In September 2019, headline inflation, an indicator of the cost of living, reached 18.6pc. The rate is a record high next to the 22.2pc rate that was recorded in 2014.
Endalkachew Molla, a former parliamentarian who is now a pensioner, urges the investment of such funds.
“There are people who earn less than 600 Br from pensions,” said Endalkachew. “The pension doesn’t only have to be saved from losing its value but also should be put to better use to help these low-income pensioners.”
However, Kassahun Follo, president of the Confederation of Ethiopian Trade Unions, believes the reservation of the funds was necessary.
“Enough capital is accumulated so far, and a certain amount of money has to be allocated,” said Kassahun, who is also a board member of the Private Employees Social Security Agency.
He believes that now the time has come for investing such funds. But he notes that a lot of preparatory work needs to be done from building the institutional capacities of these agencies to set up strong regulations that govern the investments before investing the funds.
In the past, there have been recorded times where pension funds went bankrupt globally due to bad investments.
During the 2008 financial crisis, many pension funds across the world that were invested in stock markets lost value, since stock values fell lower than the value they were purchased at.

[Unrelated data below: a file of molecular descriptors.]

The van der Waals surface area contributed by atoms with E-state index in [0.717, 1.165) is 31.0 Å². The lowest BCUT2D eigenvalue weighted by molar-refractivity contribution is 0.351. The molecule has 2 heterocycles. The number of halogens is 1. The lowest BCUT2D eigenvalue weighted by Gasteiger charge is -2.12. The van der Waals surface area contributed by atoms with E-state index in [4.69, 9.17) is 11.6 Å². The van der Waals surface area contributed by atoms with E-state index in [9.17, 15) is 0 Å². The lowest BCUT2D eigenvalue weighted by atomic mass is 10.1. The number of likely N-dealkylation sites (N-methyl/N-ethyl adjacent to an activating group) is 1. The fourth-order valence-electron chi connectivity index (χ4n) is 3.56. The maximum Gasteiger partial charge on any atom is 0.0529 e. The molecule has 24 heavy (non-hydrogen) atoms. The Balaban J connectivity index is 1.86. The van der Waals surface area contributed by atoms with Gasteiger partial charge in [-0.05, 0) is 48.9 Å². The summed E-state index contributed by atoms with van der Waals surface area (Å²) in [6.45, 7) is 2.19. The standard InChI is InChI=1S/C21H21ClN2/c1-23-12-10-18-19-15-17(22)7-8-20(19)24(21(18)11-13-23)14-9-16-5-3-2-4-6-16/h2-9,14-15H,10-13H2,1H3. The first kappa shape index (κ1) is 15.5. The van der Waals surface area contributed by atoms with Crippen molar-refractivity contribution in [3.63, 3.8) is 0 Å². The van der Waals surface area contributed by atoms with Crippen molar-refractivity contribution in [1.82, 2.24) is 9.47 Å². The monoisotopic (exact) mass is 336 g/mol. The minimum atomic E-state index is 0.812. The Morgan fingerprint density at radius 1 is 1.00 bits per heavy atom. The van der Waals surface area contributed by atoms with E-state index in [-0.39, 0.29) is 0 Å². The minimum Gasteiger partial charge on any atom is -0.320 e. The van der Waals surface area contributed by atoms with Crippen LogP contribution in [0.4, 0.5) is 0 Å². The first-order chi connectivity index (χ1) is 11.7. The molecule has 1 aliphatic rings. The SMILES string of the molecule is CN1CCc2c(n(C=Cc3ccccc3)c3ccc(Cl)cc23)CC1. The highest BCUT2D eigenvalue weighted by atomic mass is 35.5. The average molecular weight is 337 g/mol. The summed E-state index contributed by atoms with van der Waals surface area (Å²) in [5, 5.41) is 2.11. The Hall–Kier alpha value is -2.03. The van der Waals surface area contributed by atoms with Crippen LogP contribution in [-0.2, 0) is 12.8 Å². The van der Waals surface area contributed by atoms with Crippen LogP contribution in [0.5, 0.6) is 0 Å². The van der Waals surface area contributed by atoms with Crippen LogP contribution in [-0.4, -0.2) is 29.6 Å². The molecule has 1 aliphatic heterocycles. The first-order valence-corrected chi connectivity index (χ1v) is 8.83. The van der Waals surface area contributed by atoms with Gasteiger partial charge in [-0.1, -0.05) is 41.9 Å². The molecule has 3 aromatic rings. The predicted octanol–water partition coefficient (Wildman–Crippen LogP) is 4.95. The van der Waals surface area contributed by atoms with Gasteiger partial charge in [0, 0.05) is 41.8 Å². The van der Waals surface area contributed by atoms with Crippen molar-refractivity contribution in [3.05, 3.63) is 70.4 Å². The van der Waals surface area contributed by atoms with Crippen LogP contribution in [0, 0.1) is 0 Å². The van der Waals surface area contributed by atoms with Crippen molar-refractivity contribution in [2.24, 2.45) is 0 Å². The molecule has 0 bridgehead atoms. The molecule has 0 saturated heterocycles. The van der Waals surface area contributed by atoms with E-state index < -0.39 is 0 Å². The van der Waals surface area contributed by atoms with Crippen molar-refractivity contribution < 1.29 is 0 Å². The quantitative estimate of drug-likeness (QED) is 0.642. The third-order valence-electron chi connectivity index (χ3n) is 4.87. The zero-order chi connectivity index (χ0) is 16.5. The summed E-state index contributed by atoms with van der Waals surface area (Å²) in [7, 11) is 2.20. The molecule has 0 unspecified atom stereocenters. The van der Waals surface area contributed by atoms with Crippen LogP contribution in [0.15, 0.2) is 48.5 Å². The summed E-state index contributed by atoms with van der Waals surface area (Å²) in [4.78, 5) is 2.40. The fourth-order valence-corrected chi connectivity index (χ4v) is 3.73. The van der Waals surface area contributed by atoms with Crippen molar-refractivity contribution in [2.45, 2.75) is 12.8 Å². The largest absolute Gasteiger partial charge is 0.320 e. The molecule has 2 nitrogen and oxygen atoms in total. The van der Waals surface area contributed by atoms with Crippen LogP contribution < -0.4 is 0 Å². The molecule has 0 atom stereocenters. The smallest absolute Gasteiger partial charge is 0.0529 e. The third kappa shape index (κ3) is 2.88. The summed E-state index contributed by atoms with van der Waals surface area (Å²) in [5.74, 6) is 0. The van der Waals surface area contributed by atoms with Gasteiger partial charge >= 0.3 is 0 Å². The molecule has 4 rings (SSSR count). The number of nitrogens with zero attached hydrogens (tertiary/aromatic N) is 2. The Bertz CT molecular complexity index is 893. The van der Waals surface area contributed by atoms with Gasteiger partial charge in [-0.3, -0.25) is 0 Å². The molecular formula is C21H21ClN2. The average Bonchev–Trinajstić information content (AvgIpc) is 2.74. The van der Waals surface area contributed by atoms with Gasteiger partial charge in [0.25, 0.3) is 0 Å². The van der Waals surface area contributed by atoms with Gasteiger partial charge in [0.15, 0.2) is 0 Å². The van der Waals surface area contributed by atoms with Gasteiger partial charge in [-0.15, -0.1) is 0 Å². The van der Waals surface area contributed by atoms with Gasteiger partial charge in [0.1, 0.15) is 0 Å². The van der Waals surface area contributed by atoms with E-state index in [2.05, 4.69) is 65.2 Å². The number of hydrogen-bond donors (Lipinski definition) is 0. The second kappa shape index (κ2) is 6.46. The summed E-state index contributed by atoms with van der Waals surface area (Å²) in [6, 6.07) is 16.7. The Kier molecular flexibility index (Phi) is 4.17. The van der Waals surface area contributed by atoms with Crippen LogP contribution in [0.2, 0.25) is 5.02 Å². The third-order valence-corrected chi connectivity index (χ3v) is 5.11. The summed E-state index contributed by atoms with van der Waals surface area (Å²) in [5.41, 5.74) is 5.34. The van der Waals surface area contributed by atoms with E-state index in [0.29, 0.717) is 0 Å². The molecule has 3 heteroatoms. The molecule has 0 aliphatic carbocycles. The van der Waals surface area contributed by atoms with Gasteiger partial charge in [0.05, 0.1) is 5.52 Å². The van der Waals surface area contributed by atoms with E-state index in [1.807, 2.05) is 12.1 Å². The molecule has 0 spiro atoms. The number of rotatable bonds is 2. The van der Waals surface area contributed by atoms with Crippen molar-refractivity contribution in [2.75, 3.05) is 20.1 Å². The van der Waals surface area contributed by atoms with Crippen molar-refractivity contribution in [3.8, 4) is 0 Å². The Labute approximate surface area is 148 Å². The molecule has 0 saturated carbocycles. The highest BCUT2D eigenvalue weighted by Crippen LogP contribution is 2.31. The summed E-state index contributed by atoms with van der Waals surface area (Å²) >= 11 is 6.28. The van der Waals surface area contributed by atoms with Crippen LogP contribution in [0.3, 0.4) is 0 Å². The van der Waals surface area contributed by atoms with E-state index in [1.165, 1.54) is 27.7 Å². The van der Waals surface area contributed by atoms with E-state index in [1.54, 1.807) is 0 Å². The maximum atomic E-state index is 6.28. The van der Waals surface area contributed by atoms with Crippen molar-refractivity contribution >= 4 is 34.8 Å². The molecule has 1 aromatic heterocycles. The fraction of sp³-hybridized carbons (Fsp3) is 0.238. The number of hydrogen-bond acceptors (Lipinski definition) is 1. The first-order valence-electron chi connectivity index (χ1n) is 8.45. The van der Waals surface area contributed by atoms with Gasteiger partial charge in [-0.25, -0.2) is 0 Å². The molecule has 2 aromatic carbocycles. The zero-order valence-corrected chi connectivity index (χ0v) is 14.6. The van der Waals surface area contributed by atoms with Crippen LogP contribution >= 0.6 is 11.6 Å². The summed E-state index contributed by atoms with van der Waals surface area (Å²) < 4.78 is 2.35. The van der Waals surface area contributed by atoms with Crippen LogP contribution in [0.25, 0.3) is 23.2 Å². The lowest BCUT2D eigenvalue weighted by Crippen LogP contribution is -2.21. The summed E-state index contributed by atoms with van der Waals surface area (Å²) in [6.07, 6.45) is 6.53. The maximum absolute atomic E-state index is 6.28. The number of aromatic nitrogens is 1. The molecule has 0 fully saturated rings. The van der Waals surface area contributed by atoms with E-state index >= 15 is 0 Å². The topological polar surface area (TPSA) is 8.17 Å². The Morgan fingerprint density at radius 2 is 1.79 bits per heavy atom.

Experts in the area believe that pension funds should obviously be invested in better performing assets, and the real discussion rather should be about what regulations to follow.
“While banks are formed with a subscribed capital of half a billion Birr, the social security agencies are sitting on 110 Billion Br,” said Habib Mohammed, a financial expert with a decade and a half of experience in the sector.
He strongly argues for the diversification of pension fund investments from treasury bills. The expert also does not see the reason why the sector has to be only reserved for the government.
Unlike Ethiopia, where the government is the only one that has the power to collect such funds, in other countries pension funds can also be managed and administered by private companies.
By setting up regulations with investment caps, liquidity ratios and diversified portfolio requirements, the state can ensure the funds are put to good use by both agencies or other private pension fund administrators that could pop up, according to Habib.